Scottish Mortgage: Our smallest unquoted stocks could be the next Nvidias

Deputy fund manager Lawrence Burns says Scottish Mortgage's 22 earlier-stage investments have huge potential, pointing to Nvidia, the $3tn chip maker that is its top holding, as the ultimate success story.

Scottish Mortgage (SMT ) is best known for its large positions in some of the world’s biggest technology companies, such as Amazon and Tesla, but deputy fund manager Lawrence Burns believes the smallest positions in the £13bn global portfolio are just as vital to its future returns.

At the bottom of a long tail of 98 holdings in the Baillie Gifford flagship are 22 small unquoted companies which, while they account for just 4.6% of assets, represent £552m of investments that Burns and lead fund manager Tom Slater hope could uncover the next wonder stock such as an Nvidia, its top holding at 8%.

Burns revealed that Slater and James Anderson, the trust’s former lead manager who retired in 2021, first invested in the US chip maker in July 2016 when its shares stood at around $14.28.

The Californian company founded by Taiwanese-American businessman Jensen Huang, which first listed on the Nasdaq in 1999, now trades at $1,210, having soared an astonishing 3,227% as the now $3tn colossus has established a stranglehold on the market in artificial intelligence with its highly advanced graphic processing units.  

Burns said Slater and Anderson did not predict the scale of Nvidia’s success when they bought the shares.

‘Nobody knew its potential, about transformers, large language models or ChatGPT. What we knew was an interesting, ambitious founder, an interesting culture and a decent, competitive moat,’ Burns said, adding that Scottish Mortgage’s holding has risen 80 times since then.

The secret weapon

Speaking at Baillie Gifford’s headquarters in Edinburgh, Burns said the unquoted early-stage companies not only offered the potential for huge upside but gave him and Slater the chance to learn about new markets.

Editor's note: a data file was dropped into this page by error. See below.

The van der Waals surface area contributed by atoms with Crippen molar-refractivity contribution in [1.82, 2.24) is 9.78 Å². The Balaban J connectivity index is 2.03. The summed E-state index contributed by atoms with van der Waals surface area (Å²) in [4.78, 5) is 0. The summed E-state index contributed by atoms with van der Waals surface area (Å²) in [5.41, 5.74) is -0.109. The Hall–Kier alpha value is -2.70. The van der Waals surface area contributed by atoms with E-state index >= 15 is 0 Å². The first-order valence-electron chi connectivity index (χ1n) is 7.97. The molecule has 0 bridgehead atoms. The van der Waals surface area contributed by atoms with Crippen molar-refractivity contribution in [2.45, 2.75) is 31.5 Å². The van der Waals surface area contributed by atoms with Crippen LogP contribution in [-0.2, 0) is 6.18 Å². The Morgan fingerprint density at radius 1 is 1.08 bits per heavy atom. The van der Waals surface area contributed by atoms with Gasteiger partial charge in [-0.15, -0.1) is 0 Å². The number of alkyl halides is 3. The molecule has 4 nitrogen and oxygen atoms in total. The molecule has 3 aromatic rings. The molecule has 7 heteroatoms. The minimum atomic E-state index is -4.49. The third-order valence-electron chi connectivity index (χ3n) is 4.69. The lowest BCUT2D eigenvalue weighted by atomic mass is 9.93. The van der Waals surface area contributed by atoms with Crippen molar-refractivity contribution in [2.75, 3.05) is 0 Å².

He pointed to US company Upside Foods, which grows meat from animal cells, and counts Bill Gates among its investors as it has grown to a $1bn valuation since launch in 2015.  The company has received approval from the US Food and Drug Administration (FDA), but faces the challenges of scaling up production and keeping costs down.

Another holding exciting Burns is Zurich-based Climeworks, which removes carbon dioxide from the air using direct air capture technology. While it currently costs $800-$900 to remove a ton of carbon dioxide from the atmosphere, the company believes a realistic long-term estimate is $200-$300 per ton. Climeworks is also valued at just over $1bn and is backed by Swiss private equity firm Partners Group and UK fund manager M&G through its PruFund-backed Catalyst venture capital fund.

Burns is also fascinated by what PsiQuantum can reveal about the broader technology landscape as the $3bn US company develops quantum computers capable of solving a larger range of problems faster than conventional machines.

‘When we take some of these types of holdings, what we take into account is a few different things. One is we want that asymmetry so that if this works, this is potentially a very, very large company, because there early-stage investing has a lot more risk and so we want the payoffs to make sense,’ Burns (pictured) said.

‘The second thing we tend to want is also an ability to learn about new markets that might become very large in the long run. And we’ve done that time and time again over the history of SMT, being willing to take small stakes in early stage companies that could be the next big thing to help us learn.’

While these three are very small holdings with respective weightings of 0.1%, 0.2% and 0.1%, Burns emphasised they’re an important part of Scottish Mortgage’s £3.6bn sub-portfolio in unquoted stocks.

This accounts for 27.1% of assets, close to a ceiling of 30%, and comprises of 53 businesses, led by Elon Musk’s rocket company SpaceX, which has garnered a $214bn valuation after a series of successful launches in the past year. It is the sixth-largest overall holding at 4.2% of Scottish Mortgage.

It has a 2.7% weighting to Northvolt, the Swedish battery maker valued at $10bn whose plans to float have reportedly been delayed until next year.

A return to form

Burns – who Baillie Gifford colleagues think bears a resemblance to a young Anderson – painted an optimistic picture as a revival in the initial public offering market could see them crystallise gains and scotch any remaining scepticism towards the valuations of its private companies.

Scottish Mortgage shares tumbled to an 18% discount below their asset value a year ago after halving in the growth stock crash of 2022 as interest rates spiked and as concerns over its large exposure to unquoteds grew.

Since then the shares have bounced back 30% with the discount narrowing to 8%, helped by the emergence in March of activist hedge fund Elliott Management with a 5% stake, although that subsequently halved after Scottish Mortgage ramped up purchases of its own shares.

Over the last three years, shareholders have seen their returns fall 26%, while the FTSE All World index benchmark gained 31%, Morningstar data shows. Over a decade, shareholder returns have soared 376% while the index trailed with 211%. 

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